If you get anything out of this, it should be this – I do not question anyone for wanting to get vaccinated. That decision is up to every individual. I just question the timing of this. If you’re someone who hasn’t got the vaccine yet (I’m one of these people) this game should tell you that if you have something important to do within a 72 hour time period, you probably should wait until you have some free (recovery) time to get the vaccine.
As I said during my last blog on this site, during the NYR 8-4 win over the Pens, I said that win wouldn’t mean a damn if the Rangers didn’t follow up on it on Thursday night. I said if the “One Step Forward, Two Steps Back” and “Find-A-New-Way-To-Lose” Rangers returned, then that win on Tuesday was all for naught.
Prior to this game tonight, and while knowing about the vaccinations; I said on social media that if the Rangers lost this game and came out flat, then the vaccinations would be blamed for the cause of the loss. While no one in the media had the balls to ask the Rangers or DQ about this in the post-game interviews, as mentioned, Valiquette brought this topic up on the broadcast. I tip my cap to him.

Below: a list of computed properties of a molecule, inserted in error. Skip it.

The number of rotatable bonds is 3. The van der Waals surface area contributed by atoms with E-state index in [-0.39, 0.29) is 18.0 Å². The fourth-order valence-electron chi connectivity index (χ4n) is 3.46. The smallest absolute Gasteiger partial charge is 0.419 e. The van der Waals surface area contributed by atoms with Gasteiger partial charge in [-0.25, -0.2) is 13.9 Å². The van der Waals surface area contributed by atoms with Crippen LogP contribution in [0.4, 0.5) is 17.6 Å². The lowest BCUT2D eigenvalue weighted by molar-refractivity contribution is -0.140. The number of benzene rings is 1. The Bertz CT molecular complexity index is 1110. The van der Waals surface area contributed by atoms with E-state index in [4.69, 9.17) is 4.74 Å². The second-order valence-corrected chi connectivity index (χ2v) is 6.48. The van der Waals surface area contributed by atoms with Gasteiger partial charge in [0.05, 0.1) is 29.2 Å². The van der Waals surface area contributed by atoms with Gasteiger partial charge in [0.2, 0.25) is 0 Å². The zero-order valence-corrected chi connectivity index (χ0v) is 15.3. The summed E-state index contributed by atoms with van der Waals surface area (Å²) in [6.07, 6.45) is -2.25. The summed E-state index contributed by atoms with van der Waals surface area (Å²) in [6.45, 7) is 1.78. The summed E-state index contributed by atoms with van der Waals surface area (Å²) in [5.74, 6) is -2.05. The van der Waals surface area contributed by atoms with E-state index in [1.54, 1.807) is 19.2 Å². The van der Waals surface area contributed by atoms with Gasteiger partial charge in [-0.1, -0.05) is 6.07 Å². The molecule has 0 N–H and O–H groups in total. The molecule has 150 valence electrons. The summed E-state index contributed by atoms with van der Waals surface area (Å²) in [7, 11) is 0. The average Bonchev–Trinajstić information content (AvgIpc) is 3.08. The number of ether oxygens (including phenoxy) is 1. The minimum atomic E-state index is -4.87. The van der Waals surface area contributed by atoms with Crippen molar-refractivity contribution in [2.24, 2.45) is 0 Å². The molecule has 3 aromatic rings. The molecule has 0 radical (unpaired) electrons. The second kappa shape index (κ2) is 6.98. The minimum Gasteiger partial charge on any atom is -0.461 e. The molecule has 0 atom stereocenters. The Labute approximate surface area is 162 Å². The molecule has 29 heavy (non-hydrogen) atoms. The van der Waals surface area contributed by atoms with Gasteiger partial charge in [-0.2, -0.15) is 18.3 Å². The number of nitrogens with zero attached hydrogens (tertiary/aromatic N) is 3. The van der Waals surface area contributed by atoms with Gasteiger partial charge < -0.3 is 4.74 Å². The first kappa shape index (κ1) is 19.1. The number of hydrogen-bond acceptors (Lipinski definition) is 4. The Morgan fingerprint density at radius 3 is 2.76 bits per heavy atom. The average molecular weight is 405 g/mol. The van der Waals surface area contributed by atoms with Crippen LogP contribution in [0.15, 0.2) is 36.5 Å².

I know I’ve rambled on about the vaccine enough already for one blog, so I’ll try to put a pin in this topic now. However, without a shadow of a doubt, not only did the “Same Old Shit” Rangers return, but I think the vaccine hurt them too.
Off the top of my head, the Rangers have had two other games this season, where they just came out like complete shit, as they did tonight. So if you don’t agree with me here, you can point to those two games and say this has happened before. However, if you look at this game and the game from Tuesday, and knowing the facts – I don’t see any other way to explain this game.
One last time – all of this stuff regarding this loss is just my opinion and not a fact, so don’t twist my words around.
There is a ton to get into tonight, and I mean a ton. Aside from tonight’s game review/recap, I have a recap of the latest Ron Duguay “Up in the Blueseats” podcast for you. After recapping the podcast, I have the complete Henrik Lundqvist interview for you as well, an interview which was conducted by Lundqvist’s “old friend Joe!” Kevin Weekes. I also have an update for you on Rangers prospect Nils Lundkvist.
In other words, get out your favorite beverage, loosen your belt buckle and enjoy the ride.
Up first, and as always, the PLUGS segment.